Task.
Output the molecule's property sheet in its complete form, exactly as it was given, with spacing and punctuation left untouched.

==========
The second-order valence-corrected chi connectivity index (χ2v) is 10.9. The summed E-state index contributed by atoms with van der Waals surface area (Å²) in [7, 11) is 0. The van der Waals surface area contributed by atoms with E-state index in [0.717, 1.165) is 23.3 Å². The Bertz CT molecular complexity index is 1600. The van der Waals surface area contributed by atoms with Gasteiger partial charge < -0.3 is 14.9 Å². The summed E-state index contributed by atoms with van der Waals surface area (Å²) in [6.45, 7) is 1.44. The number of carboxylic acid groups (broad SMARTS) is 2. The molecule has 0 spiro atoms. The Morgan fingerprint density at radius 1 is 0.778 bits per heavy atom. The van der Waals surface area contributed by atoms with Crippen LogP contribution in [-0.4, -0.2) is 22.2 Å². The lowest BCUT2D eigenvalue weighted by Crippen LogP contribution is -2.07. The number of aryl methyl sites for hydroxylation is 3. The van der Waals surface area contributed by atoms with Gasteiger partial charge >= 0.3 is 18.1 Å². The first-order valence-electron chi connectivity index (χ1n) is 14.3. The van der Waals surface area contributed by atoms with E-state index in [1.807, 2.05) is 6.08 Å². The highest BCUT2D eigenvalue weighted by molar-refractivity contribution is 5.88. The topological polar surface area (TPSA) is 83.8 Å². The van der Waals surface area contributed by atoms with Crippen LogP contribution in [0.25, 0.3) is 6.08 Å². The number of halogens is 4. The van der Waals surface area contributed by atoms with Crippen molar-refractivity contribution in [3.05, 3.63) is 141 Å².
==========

The second-order valence-corrected chi connectivity index (χ2v) is 10.9. The summed E-state index contributed by atoms with van der Waals surface area (Å²) in [7, 11) is 0. The van der Waals surface area contributed by atoms with E-state index in [0.717, 1.165) is 23.3 Å². The Bertz CT molecular complexity index is 1600. The van der Waals surface area contributed by atoms with Gasteiger partial charge < -0.3 is 14.9 Å². The summed E-state index contributed by atoms with van der Waals surface area (Å²) in [6.45, 7) is 1.44. The number of carboxylic acid groups (broad SMARTS) is 2. The molecule has 0 spiro atoms. The Morgan fingerprint density at radius 1 is 0.778 bits per heavy atom. The van der Waals surface area contributed by atoms with Crippen LogP contribution in [-0.4, -0.2) is 22.2 Å². The lowest BCUT2D eigenvalue weighted by Crippen LogP contribution is -2.07. The number of aryl methyl sites for hydroxylation is 3. The van der Waals surface area contributed by atoms with Gasteiger partial charge >= 0.3 is 18.1 Å². The first-order valence-electron chi connectivity index (χ1n) is 14.3. The van der Waals surface area contributed by atoms with E-state index in [1.807, 2.05) is 6.08 Å². The highest BCUT2D eigenvalue weighted by molar-refractivity contribution is 5.88. The topological polar surface area (TPSA) is 83.8 Å². The van der Waals surface area contributed by atoms with Crippen LogP contribution in [0.25, 0.3) is 6.08 Å². The number of halogens is 4. The van der Waals surface area contributed by atoms with Crippen molar-refractivity contribution in [3.05, 3.63) is 141 Å².